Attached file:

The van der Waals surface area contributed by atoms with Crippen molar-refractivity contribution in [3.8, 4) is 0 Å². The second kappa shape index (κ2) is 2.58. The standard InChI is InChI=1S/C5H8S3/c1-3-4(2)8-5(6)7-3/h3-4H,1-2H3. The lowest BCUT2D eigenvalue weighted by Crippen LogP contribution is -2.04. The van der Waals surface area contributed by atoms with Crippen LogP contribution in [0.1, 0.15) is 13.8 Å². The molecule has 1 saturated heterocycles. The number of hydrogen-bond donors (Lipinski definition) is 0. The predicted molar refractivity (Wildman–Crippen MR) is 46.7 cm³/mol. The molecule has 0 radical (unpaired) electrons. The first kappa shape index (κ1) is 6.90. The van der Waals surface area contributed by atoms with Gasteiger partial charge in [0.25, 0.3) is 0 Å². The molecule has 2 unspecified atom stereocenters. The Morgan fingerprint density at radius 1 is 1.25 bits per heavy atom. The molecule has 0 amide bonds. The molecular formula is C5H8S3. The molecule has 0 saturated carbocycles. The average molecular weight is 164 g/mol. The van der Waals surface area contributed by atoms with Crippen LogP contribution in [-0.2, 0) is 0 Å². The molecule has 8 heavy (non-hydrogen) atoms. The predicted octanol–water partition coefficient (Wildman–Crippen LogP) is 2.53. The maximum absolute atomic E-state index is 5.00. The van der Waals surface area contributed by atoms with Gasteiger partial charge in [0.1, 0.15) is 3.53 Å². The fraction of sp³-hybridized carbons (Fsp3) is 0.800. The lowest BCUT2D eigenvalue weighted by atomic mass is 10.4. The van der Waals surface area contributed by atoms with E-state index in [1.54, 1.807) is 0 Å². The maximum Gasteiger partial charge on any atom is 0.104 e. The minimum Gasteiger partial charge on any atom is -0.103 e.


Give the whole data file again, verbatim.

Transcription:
The van der Waals surface area contributed by atoms with Crippen molar-refractivity contribution in [3.8, 4) is 0 Å². The second kappa shape index (κ2) is 2.58. The standard InChI is InChI=1S/C5H8S3/c1-3-4(2)8-5(6)7-3/h3-4H,1-2H3. The lowest BCUT2D eigenvalue weighted by Crippen LogP contribution is -2.04. The van der Waals surface area contributed by atoms with Crippen LogP contribution in [0.1, 0.15) is 13.8 Å². The molecule has 1 saturated heterocycles. The number of hydrogen-bond donors (Lipinski definition) is 0. The predicted molar refractivity (Wildman–Crippen MR) is 46.7 cm³/mol. The molecule has 0 radical (unpaired) electrons. The first kappa shape index (κ1) is 6.90. The van der Waals surface area contributed by atoms with Gasteiger partial charge in [0.25, 0.3) is 0 Å². The molecule has 2 unspecified atom stereocenters. The Morgan fingerprint density at radius 1 is 1.25 bits per heavy atom. The molecule has 0 amide bonds. The molecular formula is C5H8S3. The molecule has 0 saturated carbocycles. The average molecular weight is 164 g/mol. The van der Waals surface area contributed by atoms with Crippen LogP contribution in [-0.2, 0) is 0 Å². The molecule has 8 heavy (non-hydrogen) atoms. The predicted octanol–water partition coefficient (Wildman–Crippen LogP) is 2.53. The maximum absolute atomic E-state index is 5.00. The van der Waals surface area contributed by atoms with Gasteiger partial charge in [0.1, 0.15) is 3.53 Å². The fraction of sp³-hybridized carbons (Fsp3) is 0.800. The lowest BCUT2D eigenvalue weighted by atomic mass is 10.4. The van der Waals surface area contributed by atoms with E-state index in [1.54, 1.807) is 0 Å². The maximum Gasteiger partial charge on any atom is 0.104 e. The minimum Gasteiger partial charge on any atom is -0.103 e.